For years, political scientists have marveled at the new “strength” of candidates in being viewed as not too smart or educated. It is sometimes called the “beer test” associated with polls of George Bush who would make embarrassing mistakes only to go up in the polls as being more personally likable for voters. Sarah Palin expanded on this notion by attacking those who are well educated and shrugging off problems with geography, history, or grammar. However, the Arizona debate between Gov. Jan Brewer and Attorney General Terry Goddard is a particularly fascinating example of the syndrome.
By any measure, Brewer’s performance was viewed as horrific by experts from this excruciating beginning to the merciful end. The result? She has received a sizable bump in the polls: with a lead of 22 points. She is now at 60 percent over Goddard’s 38 percent. It makes one think that, if she simply became distracted by a shiny object and stayed transfixed and speechless, she would get near unanimity with the public. Indeed, given the long gap at the start, these polls would suggest that Palin is too conservative in her “smart words don’t matter” theory. In fact, words don’t matter. You are better off without words by giving a series of grunts and foot stomping. I can only imagine what the reaction of today’s voters would have to Adlai Stevenson or Daniel Webster. Indeed, preps for debate are likely to have handlers screaming “too smooth,” “too insightful,” and “dumb it down” to hit the right level of common appeal.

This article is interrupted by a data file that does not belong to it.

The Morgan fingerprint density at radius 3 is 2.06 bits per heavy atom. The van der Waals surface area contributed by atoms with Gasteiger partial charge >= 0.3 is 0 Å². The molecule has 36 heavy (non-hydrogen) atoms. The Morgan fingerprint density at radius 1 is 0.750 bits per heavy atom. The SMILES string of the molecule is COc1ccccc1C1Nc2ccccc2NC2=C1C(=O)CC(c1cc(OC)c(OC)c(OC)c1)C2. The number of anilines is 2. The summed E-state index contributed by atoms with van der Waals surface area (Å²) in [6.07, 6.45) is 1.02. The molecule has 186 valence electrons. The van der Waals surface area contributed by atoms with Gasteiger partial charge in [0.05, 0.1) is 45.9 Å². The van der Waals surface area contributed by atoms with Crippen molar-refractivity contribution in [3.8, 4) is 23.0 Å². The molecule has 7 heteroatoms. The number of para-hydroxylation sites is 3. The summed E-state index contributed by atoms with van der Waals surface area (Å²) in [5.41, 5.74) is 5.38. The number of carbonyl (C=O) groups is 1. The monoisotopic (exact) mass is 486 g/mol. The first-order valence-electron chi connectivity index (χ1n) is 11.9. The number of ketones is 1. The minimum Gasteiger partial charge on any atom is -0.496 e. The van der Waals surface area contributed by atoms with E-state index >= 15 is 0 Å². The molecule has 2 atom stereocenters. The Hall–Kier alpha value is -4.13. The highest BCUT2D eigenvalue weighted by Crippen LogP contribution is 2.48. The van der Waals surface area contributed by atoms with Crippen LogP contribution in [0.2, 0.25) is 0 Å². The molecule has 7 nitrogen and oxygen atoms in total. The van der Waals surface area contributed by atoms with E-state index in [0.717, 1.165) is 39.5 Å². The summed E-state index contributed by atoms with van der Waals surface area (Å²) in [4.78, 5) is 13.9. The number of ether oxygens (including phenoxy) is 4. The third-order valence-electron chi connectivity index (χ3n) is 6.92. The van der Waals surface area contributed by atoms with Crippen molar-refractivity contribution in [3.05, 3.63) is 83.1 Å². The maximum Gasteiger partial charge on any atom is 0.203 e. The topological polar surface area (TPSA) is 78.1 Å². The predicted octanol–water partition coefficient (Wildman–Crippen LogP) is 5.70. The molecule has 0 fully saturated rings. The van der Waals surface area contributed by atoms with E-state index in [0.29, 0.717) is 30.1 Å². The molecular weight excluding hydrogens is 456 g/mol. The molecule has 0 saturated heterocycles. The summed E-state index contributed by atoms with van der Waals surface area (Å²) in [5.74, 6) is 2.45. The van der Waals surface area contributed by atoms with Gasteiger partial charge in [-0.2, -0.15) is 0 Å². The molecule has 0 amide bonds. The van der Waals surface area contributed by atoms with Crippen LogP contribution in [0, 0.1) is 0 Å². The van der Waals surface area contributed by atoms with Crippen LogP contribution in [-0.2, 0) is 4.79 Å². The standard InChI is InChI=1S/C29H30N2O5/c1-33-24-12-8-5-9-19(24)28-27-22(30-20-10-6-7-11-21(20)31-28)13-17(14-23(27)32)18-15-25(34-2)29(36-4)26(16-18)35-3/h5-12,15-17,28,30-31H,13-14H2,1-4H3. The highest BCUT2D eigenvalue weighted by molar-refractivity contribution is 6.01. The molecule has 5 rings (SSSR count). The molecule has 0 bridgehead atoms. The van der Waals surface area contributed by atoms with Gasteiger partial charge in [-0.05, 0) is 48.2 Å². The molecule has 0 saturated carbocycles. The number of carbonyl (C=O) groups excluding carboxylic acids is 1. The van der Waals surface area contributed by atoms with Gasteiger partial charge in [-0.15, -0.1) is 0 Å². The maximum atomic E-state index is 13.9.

I would love to hear from my political science colleagues on this trend.
This has nothing to do with the politics or policies in the race. I know little about Goddard, who seems to running hard to beat the write in vote. However, what is interesting is the disconnect between the performance in the debate and the post-debate bump. This proves Woody Allen’s advice that “90% of success is just showing up.”
Source: State Column